More than 36 million disposable cups were bought by Welsh health boards in the last five years, new figures show.
One health board made up more than half of that figure - buying 18.5 million cups since April 2013 which equates to more than 10,000 cups every day.
Keep Wales Tidy said the figures were "astonishing" and the use of the cups should be cut.
Health boards said they were working on reducing disposable cup use or to make cups more easily recyclable.
Abertawe Bro Morgannwg University Health Board (ABMU), which includes hospitals in Swansea, Bridgend and Port Talbot, bought the most disposable cups of any Welsh health board since April 2013 - 18.5 million.
Aneurin Bevan University Health Board - which has bought about 8.7 million disposable cups in the last five years - is now taking steps to ensure all its catering packaging can be recycled.
Its procurement business manager, Mark Lewis, said: "The opportunity will allow the health board to decrease our impact on the environment by switching to compostable catering containers and packaging."
He said the move would mean all waste could go in the same bin - for use in fertilizer and the energy market - and could mean it is close to plastic-free within six months.
More than 99.75% of disposable used cups in the UK do not get recycled because there are currently only a small number of specialist plants in the UK able to process them.
The latest figures - obtained by the BBC via a freedom of information request - include data from all of the health boards.
Cardiff and Vale health board said it had bought more than five million cups in the last five years.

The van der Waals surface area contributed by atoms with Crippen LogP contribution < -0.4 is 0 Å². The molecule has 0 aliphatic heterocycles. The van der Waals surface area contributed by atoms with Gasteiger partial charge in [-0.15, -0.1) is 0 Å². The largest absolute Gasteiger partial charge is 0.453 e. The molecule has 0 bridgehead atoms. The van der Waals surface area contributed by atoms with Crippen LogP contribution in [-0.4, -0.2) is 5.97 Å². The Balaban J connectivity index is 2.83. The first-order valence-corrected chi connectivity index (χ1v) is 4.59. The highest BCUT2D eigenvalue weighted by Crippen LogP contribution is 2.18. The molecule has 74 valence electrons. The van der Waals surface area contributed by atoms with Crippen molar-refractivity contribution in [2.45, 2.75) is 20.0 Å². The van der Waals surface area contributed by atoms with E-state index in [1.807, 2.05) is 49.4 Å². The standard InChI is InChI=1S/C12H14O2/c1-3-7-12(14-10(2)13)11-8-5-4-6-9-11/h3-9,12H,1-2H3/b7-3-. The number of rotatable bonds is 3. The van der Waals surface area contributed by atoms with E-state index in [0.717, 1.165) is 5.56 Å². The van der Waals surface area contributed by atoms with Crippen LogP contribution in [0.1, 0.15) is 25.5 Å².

The figures for the cups - which are made of plastic and cardboard - do not include cups bought by third parties, such as high street coffee chains.
Others reported also using plastic, polystyrene, foam, paper and biodegradable cups for hot and cold drinks.
Lesley Jones, chief executive of Keep Wales Tidy, said the number of cups bought "cannot do anything but astonish us".
"It does make you realise that we have to really think about how we are going to solve this problem and, working together, tackle it together," she said.
Environmental groups have called for more re-usable cups, refillable bottles and refill stations within companies and public sector organizations, where possible.
Neonatal staff at Glan Clwyd Hospital, Bodelwyddan, were so inspired by Blue Planet II highlighting the issue, they have stopped using disposable plastic cups and cut down using cotton wool buds, which have a plastic stem, in favour of gauze to help with the delicate job of cleaning infants.
"We [staff] are using our own water bottles and encouraging parents and visitors to bring their own water bottles as well," Emma Guest, a senior staff nurse, said.
"Hopefully, the next generation will see this as a step in helping save the environment."
ABMU said it took its environmental responsibilities "very seriously" and it was looking at ways to replace non-recyclable, hot beverage cups it purchased, with the rest being being recyclable already.
"We are also exploring the potential for introducing reusable coffee cups in our canteens, with customers and staff offered a discount for using them," a spokesman added.
Last month, Environment Minister Hannah Blythyn announced plans to make Wales the UK's first "refill nation", which include mooted steps in relation to a deposit return scheme and a UK-wide single-use plastic tax.